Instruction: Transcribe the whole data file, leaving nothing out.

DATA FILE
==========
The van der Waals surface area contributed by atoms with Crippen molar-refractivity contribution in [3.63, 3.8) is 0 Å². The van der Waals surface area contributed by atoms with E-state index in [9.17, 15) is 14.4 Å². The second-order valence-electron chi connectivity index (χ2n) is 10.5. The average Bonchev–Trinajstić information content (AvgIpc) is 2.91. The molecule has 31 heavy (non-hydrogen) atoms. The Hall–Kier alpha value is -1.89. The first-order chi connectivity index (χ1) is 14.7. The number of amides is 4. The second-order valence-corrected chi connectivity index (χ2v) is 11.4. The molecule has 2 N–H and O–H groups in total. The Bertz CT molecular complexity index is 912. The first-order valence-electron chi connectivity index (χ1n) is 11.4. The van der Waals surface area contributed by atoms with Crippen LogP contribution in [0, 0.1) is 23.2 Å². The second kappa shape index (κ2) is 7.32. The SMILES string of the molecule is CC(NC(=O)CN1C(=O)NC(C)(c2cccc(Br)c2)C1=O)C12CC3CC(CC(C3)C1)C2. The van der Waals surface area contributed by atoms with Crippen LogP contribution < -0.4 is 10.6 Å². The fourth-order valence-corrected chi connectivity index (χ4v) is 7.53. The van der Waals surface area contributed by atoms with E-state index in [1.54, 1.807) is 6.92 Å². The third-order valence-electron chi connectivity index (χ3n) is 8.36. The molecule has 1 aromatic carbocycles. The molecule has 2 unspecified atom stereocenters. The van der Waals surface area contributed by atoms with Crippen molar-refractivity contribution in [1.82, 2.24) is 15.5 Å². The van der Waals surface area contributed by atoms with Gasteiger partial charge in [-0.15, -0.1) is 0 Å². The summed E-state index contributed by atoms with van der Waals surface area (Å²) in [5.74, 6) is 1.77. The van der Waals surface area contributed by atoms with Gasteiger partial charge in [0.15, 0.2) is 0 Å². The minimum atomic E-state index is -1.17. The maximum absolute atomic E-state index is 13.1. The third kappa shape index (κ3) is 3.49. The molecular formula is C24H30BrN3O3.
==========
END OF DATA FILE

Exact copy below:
The van der Waals surface area contributed by atoms with Crippen molar-refractivity contribution in [3.63, 3.8) is 0 Å². The van der Waals surface area contributed by atoms with E-state index in [9.17, 15) is 14.4 Å². The second-order valence-electron chi connectivity index (χ2n) is 10.5. The average Bonchev–Trinajstić information content (AvgIpc) is 2.91. The molecule has 31 heavy (non-hydrogen) atoms. The Hall–Kier alpha value is -1.89. The first-order chi connectivity index (χ1) is 14.7. The number of amides is 4. The second-order valence-corrected chi connectivity index (χ2v) is 11.4. The molecule has 2 N–H and O–H groups in total. The Bertz CT molecular complexity index is 912. The first-order valence-electron chi connectivity index (χ1n) is 11.4. The van der Waals surface area contributed by atoms with Crippen LogP contribution in [0, 0.1) is 23.2 Å². The second kappa shape index (κ2) is 7.32. The SMILES string of the molecule is CC(NC(=O)CN1C(=O)NC(C)(c2cccc(Br)c2)C1=O)C12CC3CC(CC(C3)C1)C2. The van der Waals surface area contributed by atoms with Crippen LogP contribution < -0.4 is 10.6 Å². The fourth-order valence-corrected chi connectivity index (χ4v) is 7.53. The van der Waals surface area contributed by atoms with E-state index in [1.54, 1.807) is 6.92 Å². The third-order valence-electron chi connectivity index (χ3n) is 8.36. The molecule has 1 aromatic carbocycles. The molecule has 2 unspecified atom stereocenters. The van der Waals surface area contributed by atoms with Crippen molar-refractivity contribution in [1.82, 2.24) is 15.5 Å². The van der Waals surface area contributed by atoms with Gasteiger partial charge in [-0.15, -0.1) is 0 Å². The summed E-state index contributed by atoms with van der Waals surface area (Å²) in [5.74, 6) is 1.77. The van der Waals surface area contributed by atoms with Gasteiger partial charge in [0.15, 0.2) is 0 Å². The minimum atomic E-state index is -1.17. The maximum absolute atomic E-state index is 13.1. The third kappa shape index (κ3) is 3.49. The molecular formula is C24H30BrN3O3.